Around July 2010, a discussion was raised on another network about Biblical Authority. Someone had been attempting to witness to a homeless man, but was rejected on the basis that the Bible couldn't be trusted. When asked "Who wrote Genesis?" the answer of "Moses" did not provide a sufficient response: "How could he know. He wasn't even born yet." The following was my contribution to the discussion.
Okay, I'm probably going to receive a few "raised eyebrows" at this one, but I think it's worthy of mentioning. However, before I write, let me first say that Moses writing by inspiration of the Holy Spirit is certainly a possible and adequate account for the book's creation. But there may be another answer.
Just like the homeless man's comment, many are critical of the Genesis text primarily because it doesn't seem to have been written by an "eye-witness." It is generally assumed to have been authored solely by Moses. Yet, unlike the last four books of the Pentateuch, Genesis makes no mention of Moses within its text at all. Why is this?
There exists within Biblical scholarship an idea known as the Tablet Theory of Genesis. Within the Genesis text, there exists considerable internal evidence (along with some archaeological evidence) that the book was originally a compilation of sections written (most likely) on clay tablets by a number of different individuals who were eye-witnesses to its events. These tablets would then be later compiled by Moses into the book we now refer to as "Genesis."
Archaeological evidence of Mesopotamian clay texts contain "colon phrases" at the end of most tablets, indicating the name of the writer or owner of the tablet, including words to identify the subject of the text and often some form of dating mechanism. If multiple tablets were utilized, "catch-lines" were used to connect the tablets in proper sequence. This writing structure is very similar to that within the text of Genesis.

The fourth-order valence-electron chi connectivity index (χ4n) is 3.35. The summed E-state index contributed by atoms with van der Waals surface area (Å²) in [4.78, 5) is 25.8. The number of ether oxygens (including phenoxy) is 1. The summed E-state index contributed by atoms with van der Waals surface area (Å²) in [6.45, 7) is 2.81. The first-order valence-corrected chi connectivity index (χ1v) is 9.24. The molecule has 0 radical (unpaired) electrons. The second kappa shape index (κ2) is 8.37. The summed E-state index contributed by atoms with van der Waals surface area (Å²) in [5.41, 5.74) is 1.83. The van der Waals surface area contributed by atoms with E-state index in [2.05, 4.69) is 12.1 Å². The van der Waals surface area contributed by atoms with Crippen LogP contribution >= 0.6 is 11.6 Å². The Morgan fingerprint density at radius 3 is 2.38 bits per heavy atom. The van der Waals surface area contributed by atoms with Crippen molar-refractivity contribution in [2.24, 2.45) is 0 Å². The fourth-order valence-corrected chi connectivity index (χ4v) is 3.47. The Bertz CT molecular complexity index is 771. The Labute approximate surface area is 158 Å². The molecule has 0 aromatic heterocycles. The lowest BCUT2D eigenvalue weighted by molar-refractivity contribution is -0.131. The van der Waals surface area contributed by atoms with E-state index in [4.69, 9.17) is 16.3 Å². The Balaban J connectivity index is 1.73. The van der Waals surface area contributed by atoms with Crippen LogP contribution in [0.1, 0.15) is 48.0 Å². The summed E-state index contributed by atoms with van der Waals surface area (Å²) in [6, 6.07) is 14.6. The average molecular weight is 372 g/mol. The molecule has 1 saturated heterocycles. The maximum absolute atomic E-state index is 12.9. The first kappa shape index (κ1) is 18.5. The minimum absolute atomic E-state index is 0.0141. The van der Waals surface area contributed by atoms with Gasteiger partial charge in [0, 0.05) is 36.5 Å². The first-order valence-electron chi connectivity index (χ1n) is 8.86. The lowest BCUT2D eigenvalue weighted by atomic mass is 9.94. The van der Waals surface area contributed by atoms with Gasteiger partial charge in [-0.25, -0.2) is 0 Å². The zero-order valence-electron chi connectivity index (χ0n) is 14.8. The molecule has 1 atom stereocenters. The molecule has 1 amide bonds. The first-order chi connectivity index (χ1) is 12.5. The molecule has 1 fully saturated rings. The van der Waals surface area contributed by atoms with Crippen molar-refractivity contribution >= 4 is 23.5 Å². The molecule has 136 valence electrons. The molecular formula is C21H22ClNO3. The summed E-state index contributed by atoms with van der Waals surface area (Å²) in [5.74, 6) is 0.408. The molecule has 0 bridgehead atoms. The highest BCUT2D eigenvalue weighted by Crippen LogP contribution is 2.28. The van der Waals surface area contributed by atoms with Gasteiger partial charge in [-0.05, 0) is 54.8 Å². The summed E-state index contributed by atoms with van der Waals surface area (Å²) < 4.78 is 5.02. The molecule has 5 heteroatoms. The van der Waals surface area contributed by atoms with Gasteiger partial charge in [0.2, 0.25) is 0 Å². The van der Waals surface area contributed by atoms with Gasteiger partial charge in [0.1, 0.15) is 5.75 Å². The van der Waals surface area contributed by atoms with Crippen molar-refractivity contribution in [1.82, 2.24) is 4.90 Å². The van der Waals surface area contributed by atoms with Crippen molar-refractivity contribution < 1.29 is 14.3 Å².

Genesis appears to be divided into sections, separated by the phrases "These are the generations of ...." The word generations is the Hebrew word toledoth, and many scholars are now of the opinion that these toledoth phrases are wrongly assumed to be introductions to the text which follows. Instead, these toledoth phrases should be understood as ending markers to the preceding text. For example, in Genesis 37:2, the text begins, "These are the generations of Jacob ...," but from that point onward, the text describes Joseph and his brethren. Jacob was the central character of the preceding section. Assuming that the toledoth is ending the section about Jacob, we find this fits better with understanding the text. This is the same principle of the Mesopotamian tablets. The toledoth are acting as "colon phrases" concluding a section of text by naming its writer who would have lived as an eye-witness, or had sufficient knowledge, to the events described in that section.
If true, then the following would be the results:
Tablet (or section ) 1
- Gen. 1:1 - 2:4a, written by God Himself(?)
- Gen. 2:4b - Gen. 5:1a, written by Adam
- Gen. 5:1b - Gen. 6:9a, written by Noah
- Gen. 6:9b - Gen. 10:1a, written by the sons of Noah
- Gen. 10:1b - Gen. 11:10a, written by Shem
- Gen. 11:10b - Gen. 11:27a, written by Terah
- Gen. 11:27b - 25:19a, written by Isaac
- Gen. 25:19b - 37:2a, written by Jacob
- Gen. 27:2b+, written by Jacob's sons
Thus, it is possible that Genesis may have been written, guided by the Holy Spirit, by actual eye-witnesses to the events described. This would certainly add to the book's authenticity, and this theory does not violate any known fact. This is similar to the fact that Psalms and Proverbs (and possibly other books) were written by multiple authors and later compiled into single volumes.
Now, this is only a theory and cannot be absolutely proven. But it provides a sufficient answer to the homeless man's original criticism.